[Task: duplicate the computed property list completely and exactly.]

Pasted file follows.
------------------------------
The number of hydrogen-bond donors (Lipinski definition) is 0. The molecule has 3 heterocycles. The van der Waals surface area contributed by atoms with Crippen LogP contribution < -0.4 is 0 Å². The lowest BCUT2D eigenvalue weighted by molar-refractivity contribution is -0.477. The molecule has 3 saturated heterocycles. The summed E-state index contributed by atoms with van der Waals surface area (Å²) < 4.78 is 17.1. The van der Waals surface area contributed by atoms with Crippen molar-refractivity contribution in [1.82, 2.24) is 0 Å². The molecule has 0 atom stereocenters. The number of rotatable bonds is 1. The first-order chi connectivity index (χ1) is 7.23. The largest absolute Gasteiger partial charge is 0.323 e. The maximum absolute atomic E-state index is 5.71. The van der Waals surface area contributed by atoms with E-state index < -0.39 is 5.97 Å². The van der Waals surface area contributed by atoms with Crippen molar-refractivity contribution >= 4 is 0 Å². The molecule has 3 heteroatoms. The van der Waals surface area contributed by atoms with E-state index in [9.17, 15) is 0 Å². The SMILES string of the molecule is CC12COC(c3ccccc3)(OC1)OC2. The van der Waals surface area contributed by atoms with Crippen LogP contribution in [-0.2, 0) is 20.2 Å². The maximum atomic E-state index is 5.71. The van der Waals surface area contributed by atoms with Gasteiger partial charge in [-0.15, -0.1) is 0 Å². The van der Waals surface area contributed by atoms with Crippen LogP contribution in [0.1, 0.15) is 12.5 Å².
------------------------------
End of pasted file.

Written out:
The number of hydrogen-bond donors (Lipinski definition) is 0. The molecule has 3 heterocycles. The van der Waals surface area contributed by atoms with Crippen LogP contribution < -0.4 is 0 Å². The lowest BCUT2D eigenvalue weighted by molar-refractivity contribution is -0.477. The molecule has 3 saturated heterocycles. The summed E-state index contributed by atoms with van der Waals surface area (Å²) < 4.78 is 17.1. The van der Waals surface area contributed by atoms with Crippen molar-refractivity contribution in [1.82, 2.24) is 0 Å². The molecule has 0 atom stereocenters. The number of rotatable bonds is 1. The first-order chi connectivity index (χ1) is 7.23. The largest absolute Gasteiger partial charge is 0.323 e. The maximum absolute atomic E-state index is 5.71. The van der Waals surface area contributed by atoms with E-state index < -0.39 is 5.97 Å². The van der Waals surface area contributed by atoms with Crippen molar-refractivity contribution >= 4 is 0 Å². The molecule has 3 heteroatoms. The van der Waals surface area contributed by atoms with E-state index in [9.17, 15) is 0 Å². The SMILES string of the molecule is CC12COC(c3ccccc3)(OC1)OC2. The van der Waals surface area contributed by atoms with Crippen LogP contribution in [-0.2, 0) is 20.2 Å². The maximum atomic E-state index is 5.71. The van der Waals surface area contributed by atoms with Gasteiger partial charge in [-0.15, -0.1) is 0 Å². The van der Waals surface area contributed by atoms with Crippen LogP contribution in [0.1, 0.15) is 12.5 Å².